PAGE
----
US anti-drug cooperation will continue with whoever wins elections in Mexico
The U.S. government said he did not foresee changes in military strategy against organized crime adopted by Felipe Calderon
WASHINGTON, Feb. 22. – The U.S. government said today that cooperation with Mexico will remain unchanged in the war on drugs, whoever wins the presidential elections in July in that country, while drug violence has been the focus of several congressional leaders.
The fight against drugs in Mexico, since December 2006, has claimed the lives of some 50,000 people in that country, and is a key part of bilateral relations, but has also been a source of friction between the two countries.
However, neither human rights organizations, nor the Washington government and analysts expect changes in military strategy adopted by President Felipe Calderon.
“Since late 1990, Mexico has undergone a major political developments after seventy years of being ruled by a single party. It is a profound change and that we have welcomed,” said William Ostick, a spokesman for the Department of State.
“The interests and American values are the same as in Mexico: a free and fair election decided by the Mexican people. Look forward to working closely with the Mexican government, led by the political party chosen by the Mexicans,” he said Ostick.
For lack of better options on the table, none of the presidential candidates in Mexico has explained what changes would you make in the current strategy, nor have they indicated whether long-term would, for example, more room for maneuver for the agents of the U.S. Drug Enforcement Administration (DEA) on Mexican soil.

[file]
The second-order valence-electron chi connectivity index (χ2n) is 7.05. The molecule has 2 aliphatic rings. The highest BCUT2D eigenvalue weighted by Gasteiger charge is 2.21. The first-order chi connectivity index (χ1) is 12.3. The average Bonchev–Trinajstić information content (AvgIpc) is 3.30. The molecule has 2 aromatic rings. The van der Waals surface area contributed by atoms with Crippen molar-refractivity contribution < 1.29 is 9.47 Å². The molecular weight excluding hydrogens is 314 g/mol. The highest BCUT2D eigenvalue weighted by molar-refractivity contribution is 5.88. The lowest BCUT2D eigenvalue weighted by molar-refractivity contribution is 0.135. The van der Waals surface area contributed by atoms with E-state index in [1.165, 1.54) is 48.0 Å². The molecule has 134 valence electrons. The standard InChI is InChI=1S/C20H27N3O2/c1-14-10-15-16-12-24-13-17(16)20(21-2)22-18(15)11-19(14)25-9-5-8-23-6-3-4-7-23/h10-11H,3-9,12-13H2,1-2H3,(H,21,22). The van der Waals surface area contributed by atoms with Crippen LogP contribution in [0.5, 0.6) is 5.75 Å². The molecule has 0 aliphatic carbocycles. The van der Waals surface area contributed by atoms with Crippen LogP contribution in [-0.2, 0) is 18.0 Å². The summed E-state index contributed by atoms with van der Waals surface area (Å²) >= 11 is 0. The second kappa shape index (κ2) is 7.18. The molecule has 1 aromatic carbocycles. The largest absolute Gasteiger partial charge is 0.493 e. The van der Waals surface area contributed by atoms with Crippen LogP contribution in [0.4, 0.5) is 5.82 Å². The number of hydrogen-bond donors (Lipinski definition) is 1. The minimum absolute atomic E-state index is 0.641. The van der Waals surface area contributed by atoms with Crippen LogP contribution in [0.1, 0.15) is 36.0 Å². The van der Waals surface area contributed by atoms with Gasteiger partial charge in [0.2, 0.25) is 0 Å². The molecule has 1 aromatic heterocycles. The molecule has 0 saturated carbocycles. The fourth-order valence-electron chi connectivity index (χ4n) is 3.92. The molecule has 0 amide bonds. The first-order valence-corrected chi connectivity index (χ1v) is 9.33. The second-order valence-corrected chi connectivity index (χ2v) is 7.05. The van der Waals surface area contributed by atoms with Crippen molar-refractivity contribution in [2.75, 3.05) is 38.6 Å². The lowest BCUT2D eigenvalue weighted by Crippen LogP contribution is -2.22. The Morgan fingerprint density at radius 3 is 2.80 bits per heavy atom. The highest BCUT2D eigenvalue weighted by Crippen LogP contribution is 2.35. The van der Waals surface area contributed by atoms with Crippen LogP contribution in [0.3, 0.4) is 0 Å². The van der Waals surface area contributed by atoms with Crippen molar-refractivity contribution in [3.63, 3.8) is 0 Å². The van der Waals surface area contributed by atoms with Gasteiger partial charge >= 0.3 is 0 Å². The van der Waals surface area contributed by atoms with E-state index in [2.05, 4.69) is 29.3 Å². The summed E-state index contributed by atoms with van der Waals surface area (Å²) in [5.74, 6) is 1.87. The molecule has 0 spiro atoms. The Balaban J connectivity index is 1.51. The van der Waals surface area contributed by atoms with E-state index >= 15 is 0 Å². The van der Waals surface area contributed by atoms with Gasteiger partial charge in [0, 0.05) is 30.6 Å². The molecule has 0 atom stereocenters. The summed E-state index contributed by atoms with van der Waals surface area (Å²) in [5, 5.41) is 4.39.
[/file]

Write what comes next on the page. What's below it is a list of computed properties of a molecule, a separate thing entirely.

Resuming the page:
The candidate of the Institutional Revolutionary Party (PRI), Enrique Peña Nieto, who leads polls ahead of elections next July 1, leans in favor of a gradual withdrawal of the military displaced in 14 of the 31 states, but has not offered a timetable for achieving it.
“Whoever is elected in Mexico will largely continue the current strategy, but the next president may seek a greater focus on strengthening institutions and prosecuting the most violent groups,” said Andrew Selee Efe, director of Mexico Institute of the Woodrow Wilson Center.
“The general policy will not change, but may change the way it is applied there,” said the expert.
During a hearing last week, Arizona Sen. John McCain, questioned the commitment of “at least one candidate” to continue the fight against drug traffickers, but declined to say whether he was referring to Peña Nieto.
Through the Merida Initiative, a regional security initiative, 400 million, U.S. aid to Mexico to fight the drug cartels to prevent a “contagion” of drug violence in its territory.
Last Thursday, during a ceremony in Ciudad Juarez, across from El Paso (Texas), Calderón again requested U.S. assistance to curb the flow of arms to his country, which nourishes “the terrible violence” afflicting the country.
“No more weapons to Mexico (No more weapons to Mexico),” Calderon cried in English, after a ceremony where he witnessed the destruction of nearly seven thousand weapons, including assault rifles and grenades, seized organized crime.
The Spanish group President of Congress, Charlie A. Gonzalez said today that in the next two weeks will review with representatives of the various proposals Mexican presidential candidates in the drug war in Mexico.
“They asked us to submit proposals and recommendations. I do not know how different can be a focus (of the war on drugs) than it has been doing the government of Felipe Calderon … whoever is in front of the next government will have to get the full support of the Mexican people, their commitment, their participation, “he said.
In these ideas Mexicans “are those who risk their personal safety. The task is not easy. The United States must be a partner, an ally and we have to find how we can help the Mexican people to engage in their own future, “stressed the Texas legislature.
Without giving details, Gonzalez said the meetings will be held in Texas.
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